The timetable

In order to draw up a timetable of all classes, it was necessary to gather information about all the rooms available in all the buildings of the University. While doing so, the Vice-Rector for Medicine, Medical Technology, Dentistry and Law Marina Lavrikova relied on the Electronic Schedule Management System, which had already been established at the Faculty of Law (as decided by the Vice-Rector for Academic Affairs Ekaterina Babelyuk, this system later became the basis for the single electronic timetable that has been used by all students and teachers at the University for several years now). Information about the availability of classrooms for medical students and dental students was soon added to the system, taking into account those in the buildings at 7 22nd Line and 71 Bolshoi Prospect. As a result, they began to hold student and academic conferences in medicine and to carry out testing in English for first-year students in these buildings. In the medical branch of the library, an electronic record of the books was gradually built up, as had been done in the middle of the 1990s in the branch of the library at the Faculty of Law. And the reading room in the building at 7 22nd Line became accessible to all students and teachers at the University.

The Phoenix Сentre in the building at 33-35 10th Line, equipped using funding provided by government grants and previously open only to a small group of students of the so-called Baltic University, was opened up to all students, and the technological capabilities of the centre are now used for classes with students in various academic programmes, and also for seminars and conferences.

Large classrooms in the buildings at 1-3 Smolny Street are now used by sociology, political science and international relations students, who can attend lectures at the ‘neighbouring’ faculties. A spacious lecture hall with 450 seats in the building at 21-25 Tavricheskaya Street is often used to hold university-wide events, for example meetings of the St Petersburg University Academic Council or conferences, as are auditoriums in University buildings at 16 Dekabristov Alley, 5 Mendeleyevskaya Line and 7 22nd   Line or on the Mikhailovskaya Dacha campus.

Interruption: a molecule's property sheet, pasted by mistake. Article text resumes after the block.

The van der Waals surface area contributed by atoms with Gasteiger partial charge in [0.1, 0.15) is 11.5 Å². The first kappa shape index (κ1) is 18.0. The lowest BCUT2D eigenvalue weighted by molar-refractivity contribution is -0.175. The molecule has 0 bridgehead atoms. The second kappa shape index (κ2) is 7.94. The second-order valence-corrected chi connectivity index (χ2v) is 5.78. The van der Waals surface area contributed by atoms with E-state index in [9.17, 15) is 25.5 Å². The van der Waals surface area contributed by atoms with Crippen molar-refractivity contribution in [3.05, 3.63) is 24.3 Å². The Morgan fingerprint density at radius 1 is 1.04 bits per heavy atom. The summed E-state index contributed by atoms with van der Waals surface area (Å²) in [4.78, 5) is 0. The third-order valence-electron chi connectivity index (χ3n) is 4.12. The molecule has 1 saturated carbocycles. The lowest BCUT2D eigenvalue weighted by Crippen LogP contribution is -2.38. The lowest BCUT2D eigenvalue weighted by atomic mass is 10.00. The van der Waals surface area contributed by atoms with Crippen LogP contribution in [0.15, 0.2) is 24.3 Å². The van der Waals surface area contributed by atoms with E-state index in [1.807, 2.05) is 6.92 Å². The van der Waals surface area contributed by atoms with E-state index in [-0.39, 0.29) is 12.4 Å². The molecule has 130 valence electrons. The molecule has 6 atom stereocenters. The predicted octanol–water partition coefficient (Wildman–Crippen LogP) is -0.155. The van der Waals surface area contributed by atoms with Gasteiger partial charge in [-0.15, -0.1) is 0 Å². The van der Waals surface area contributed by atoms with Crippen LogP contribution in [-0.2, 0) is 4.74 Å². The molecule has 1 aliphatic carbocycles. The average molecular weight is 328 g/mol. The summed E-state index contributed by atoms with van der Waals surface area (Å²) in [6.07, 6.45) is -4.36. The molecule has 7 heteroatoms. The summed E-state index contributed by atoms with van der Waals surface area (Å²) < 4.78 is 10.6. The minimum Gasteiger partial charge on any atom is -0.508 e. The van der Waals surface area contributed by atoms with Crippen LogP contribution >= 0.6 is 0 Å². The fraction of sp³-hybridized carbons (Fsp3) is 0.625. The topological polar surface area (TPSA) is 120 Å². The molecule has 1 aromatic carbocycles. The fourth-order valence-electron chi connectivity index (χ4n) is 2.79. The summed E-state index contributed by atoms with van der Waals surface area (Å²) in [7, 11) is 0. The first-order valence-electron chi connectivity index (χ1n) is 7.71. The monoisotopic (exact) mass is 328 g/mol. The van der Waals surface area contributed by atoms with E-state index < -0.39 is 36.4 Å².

Joint meetings of academic councils of the Faculties of Law and Medicine began to be held to discuss interdisciplinary issues. As a result, a master's programme in medical law was developed and opened, with the classes being taught by members of both faculties.

The POMOR (Polar and Marine Sciences) master's programme, developed by St Petersburg University in partnership with the University of Hamburg, was previously almost completely ‘usurped’ by a small group of ‘founding fathers’. In the beginning, three renovated and equipped rooms in the building at 33-35 10th Line were used for classes, and they were kept ‘under lock and key’ (since, for each lecture under this programme, teachers received an additional payment covered by a grant from the German partners). On the initiative of Vice-Rector for the Areas of Study Aleksey Zavarzin, biologists, geographers and geologists with a wealth of practical experience in the Arctic and the Northern Seas were brought in to develop this master's programme. And for the students in the programme, the resources of new joint computer classrooms, laboratories and regular classrooms became available, in addition to the three rooms that had originally been ‘assigned’ to them. Such an approach led to the development of a new complementary master's programme, CORELIS (Cold Region Environmental Landscapes Integrated Science), which since 2016 has been included in the list of academic programmes of St Petersburg University, having been launched in partnership with German universities.

In the last three years alone, the University has introduced almost forty new interdisciplinary academic programmes:
1. Geophysics and Geochemistry
2. Global Communication and International Journalism
3. Public Administration
4. Engineering-Oriented Physics
5. Information and Nuclear Technology
6. Islamic Studies
7. Classical Sinology and Chinese Traditional Culture
8. Cold Region Environmental Landscapes Integrated Science (CORELIS)
9. Media Culture
10. Mediation
11. International Journalism
12. International Sociology
13. International Management (with Advanced Study of Chinese, Korean and Japanese)
14. Tourist Destination Management
15. Hydrological Hazards: From Monitoring to Decision-Making (GOI)
16. Organisation of Tourist Activities (with Advanced Study of the Chinese Language)
17. Political Conflictology
18. Legal Support of Competition
19. Applied Information Technology, Information Expert Systems
20. Applied, Computer and Computational Linguistics (English)
21. Applied Mathematics and Computer Science
22. Applied Mathematics and Computer Science in Problems of Medical Diagnosis